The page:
Japanese Charity Finds Solution For Single Mothers Facing Discrimination

“I am not sure if I ever really loved him,” Yui murmured in an even tone. “But Japanese culture is a bit different. I was afraid of becoming a nokorimono. That’s what they call women here who get to a certain age and still isn’t married. You’ll end up just becoming a spinster. Then no man will want you. But that rationale doesn’t prepare you for when you end up divorced and you are suddenly a single mother.”

Yui married a childhood friend who, by her own admission, felt like more of a friend than would-be-lover. After eight years of marriage, it was clear that the relationship had reached the ultimate stalemate. On the wrong side of 30, Yui found herself completely alone – with no job or income – and a 6-year-old-son to look after.

Despite being ranked amongst some of the richest countries in the world, nearly none of Japan’s wealth filters down to single mothers. Less than half of them receive alimony, and in a culturally misogynistic society, women earn significantly less than men in the same role. Japan’s child poverty rate ranks as the highest among OECD nations; in single-parent households where the parent is working it is 56 per cent, compared to the US which stands at 32 per cent.

There is no such thing as joint custody. When divorce occurs, most times, financial responsibility for any children falls on the women since she is typically awarded full custody. With no system to enforce child support payments, fathers often provide little assistance. Women, who may have previously quit their jobs to be full-time mothers, find it difficult to balance looking after their child while landing a well-paid job.

Yui managed to find a job working part-time, but still, she struggles to earn enough to cover bills, food, and the needs of a boisterous young child. She believes that Japanese infrastructure is geared towards two parents raising a child, and not one, and as such, there are not sufficient resources in place for those who find themselves in her position.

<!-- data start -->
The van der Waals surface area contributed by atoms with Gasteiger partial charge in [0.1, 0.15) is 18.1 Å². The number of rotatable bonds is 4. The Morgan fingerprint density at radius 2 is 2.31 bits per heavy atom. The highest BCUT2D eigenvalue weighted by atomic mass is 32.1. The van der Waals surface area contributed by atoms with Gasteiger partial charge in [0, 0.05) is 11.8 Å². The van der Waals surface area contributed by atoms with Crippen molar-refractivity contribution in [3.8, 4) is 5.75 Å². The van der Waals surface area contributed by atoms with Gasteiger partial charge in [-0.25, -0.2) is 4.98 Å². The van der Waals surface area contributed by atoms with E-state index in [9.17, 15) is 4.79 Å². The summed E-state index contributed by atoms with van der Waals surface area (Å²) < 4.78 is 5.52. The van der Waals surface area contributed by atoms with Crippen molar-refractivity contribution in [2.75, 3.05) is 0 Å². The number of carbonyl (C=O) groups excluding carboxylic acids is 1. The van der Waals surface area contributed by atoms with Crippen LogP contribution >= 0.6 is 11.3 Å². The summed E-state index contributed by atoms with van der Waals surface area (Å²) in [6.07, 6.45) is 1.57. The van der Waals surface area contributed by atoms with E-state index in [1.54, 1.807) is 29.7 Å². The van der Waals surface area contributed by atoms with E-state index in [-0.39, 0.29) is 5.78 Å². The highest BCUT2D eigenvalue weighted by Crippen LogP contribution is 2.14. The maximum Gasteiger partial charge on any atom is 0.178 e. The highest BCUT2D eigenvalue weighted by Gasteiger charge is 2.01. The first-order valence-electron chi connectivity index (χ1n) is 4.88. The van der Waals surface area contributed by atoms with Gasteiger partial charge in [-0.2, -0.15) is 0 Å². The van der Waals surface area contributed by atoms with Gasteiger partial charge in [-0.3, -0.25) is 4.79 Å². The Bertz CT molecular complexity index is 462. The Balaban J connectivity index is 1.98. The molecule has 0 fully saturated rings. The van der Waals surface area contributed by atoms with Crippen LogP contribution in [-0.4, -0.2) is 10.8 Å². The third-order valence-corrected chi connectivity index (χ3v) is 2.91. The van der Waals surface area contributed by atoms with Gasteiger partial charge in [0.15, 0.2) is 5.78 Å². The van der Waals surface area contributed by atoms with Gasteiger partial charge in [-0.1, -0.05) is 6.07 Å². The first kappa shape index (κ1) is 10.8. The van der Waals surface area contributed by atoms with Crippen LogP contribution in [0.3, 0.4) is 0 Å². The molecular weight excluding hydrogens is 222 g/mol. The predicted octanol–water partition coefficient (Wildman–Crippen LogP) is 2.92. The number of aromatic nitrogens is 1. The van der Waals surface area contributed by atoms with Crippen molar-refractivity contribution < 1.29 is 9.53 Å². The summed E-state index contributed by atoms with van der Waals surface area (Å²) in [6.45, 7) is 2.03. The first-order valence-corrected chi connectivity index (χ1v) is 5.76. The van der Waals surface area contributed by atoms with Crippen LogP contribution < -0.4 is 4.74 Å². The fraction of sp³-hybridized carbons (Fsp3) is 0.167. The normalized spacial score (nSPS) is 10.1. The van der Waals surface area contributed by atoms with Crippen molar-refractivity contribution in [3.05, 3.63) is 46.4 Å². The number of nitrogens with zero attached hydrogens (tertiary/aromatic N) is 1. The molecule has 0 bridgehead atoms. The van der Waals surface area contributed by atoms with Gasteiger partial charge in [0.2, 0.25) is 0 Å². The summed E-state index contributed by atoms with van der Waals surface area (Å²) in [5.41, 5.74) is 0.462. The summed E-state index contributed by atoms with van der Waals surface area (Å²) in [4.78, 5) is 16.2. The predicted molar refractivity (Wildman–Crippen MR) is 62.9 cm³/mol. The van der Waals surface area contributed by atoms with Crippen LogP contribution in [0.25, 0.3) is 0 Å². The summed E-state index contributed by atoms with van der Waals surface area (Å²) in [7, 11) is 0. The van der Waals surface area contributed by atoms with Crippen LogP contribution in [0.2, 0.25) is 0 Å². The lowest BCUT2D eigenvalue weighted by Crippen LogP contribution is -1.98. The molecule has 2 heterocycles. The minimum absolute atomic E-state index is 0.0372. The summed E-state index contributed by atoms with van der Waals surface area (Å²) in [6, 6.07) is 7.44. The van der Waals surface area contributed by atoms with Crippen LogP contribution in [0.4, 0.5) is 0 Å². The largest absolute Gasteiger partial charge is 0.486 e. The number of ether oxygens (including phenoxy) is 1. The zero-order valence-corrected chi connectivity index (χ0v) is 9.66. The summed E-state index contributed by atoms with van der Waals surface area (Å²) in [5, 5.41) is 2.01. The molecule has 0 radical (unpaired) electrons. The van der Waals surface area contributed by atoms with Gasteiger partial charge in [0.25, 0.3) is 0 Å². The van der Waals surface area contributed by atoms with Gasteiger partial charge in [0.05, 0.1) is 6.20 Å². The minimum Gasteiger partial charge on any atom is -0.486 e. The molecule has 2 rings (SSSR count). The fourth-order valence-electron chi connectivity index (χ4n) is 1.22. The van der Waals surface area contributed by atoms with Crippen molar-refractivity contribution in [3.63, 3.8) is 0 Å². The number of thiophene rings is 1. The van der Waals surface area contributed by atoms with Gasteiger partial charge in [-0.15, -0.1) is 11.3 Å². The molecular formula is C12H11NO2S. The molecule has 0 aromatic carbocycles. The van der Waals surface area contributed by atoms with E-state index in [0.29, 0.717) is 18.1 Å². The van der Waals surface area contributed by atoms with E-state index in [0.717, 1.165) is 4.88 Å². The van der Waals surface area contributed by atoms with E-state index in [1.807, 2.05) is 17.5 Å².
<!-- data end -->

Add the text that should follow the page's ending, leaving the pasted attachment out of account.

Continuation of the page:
“Even if you go back to work, it doesn’t mean that you will suddenly get out of financial troubles,” Yui complained. “For the most part, the poverty and all the other issues still exist. You still can’t find affordable rent or someone who will be willing to lease you an apartment.”

Single mothers like Yui experience formidable difficulties to acquire a home. Japanese law requires a guarantor, who is liable for paying the rent. Normally, the husband will be the guarantor while the wife is viewed as the tenant. So, unless there is support from family, single mothers will find it very challenging to secure inexpensive rental since a low income will mean they are unable to act as their own guarantor. And in an over-populous city like Toyko, the rent is sky-high.

Yet, one organisation may have found a solution to help single mothers. Established in 2008, the Tokyo-based charity, Little Ones, has won top awards and gained international attention because of its work.

It is estimated that there are around 9 million abandoned homes in Japan, known as akiya, which has also generated another national issue. The team at Little Ones identified an opportunity to address both economic problems: the superfluity of empty properties, and the discrimination and poverty single mothers experience.

The organisation gets in touch with the owners of the vacant homes and works alongside real estate companies to refurbish them for affordable housing for women and their children. Little Ones stands in as the much-needed guarantor on the rental contracts, meaning that should the woman fall behind on payments, they will cover the costs for her. Furthermore, they also provide her with assistance for job searches and an overall support network.

Leilani Farha, the UN special rapporteur on adequate housing told Positive News, “ “Little Ones is an ingenious project that addresses the stigmatisation and discrimination that single mothers experience in access to housing.” She also said that she hoped the award would encourage all levels of government and society to give single mothers “the support and opportunities they deserve.”

Since its inception, Little Ones has been the first and only one of its type in the country. It has housed over 200 single mothers in Japan with rent costing around 20 per cent less than the market value. With the project growing steadily, it tackles the social stigma against single mothers.

The Japanese government has recently implemented new policies to provide cost-effective housing options to those on low-income, which includes the funding for renovations on the empty properties that Little Ones are sourcing for their project.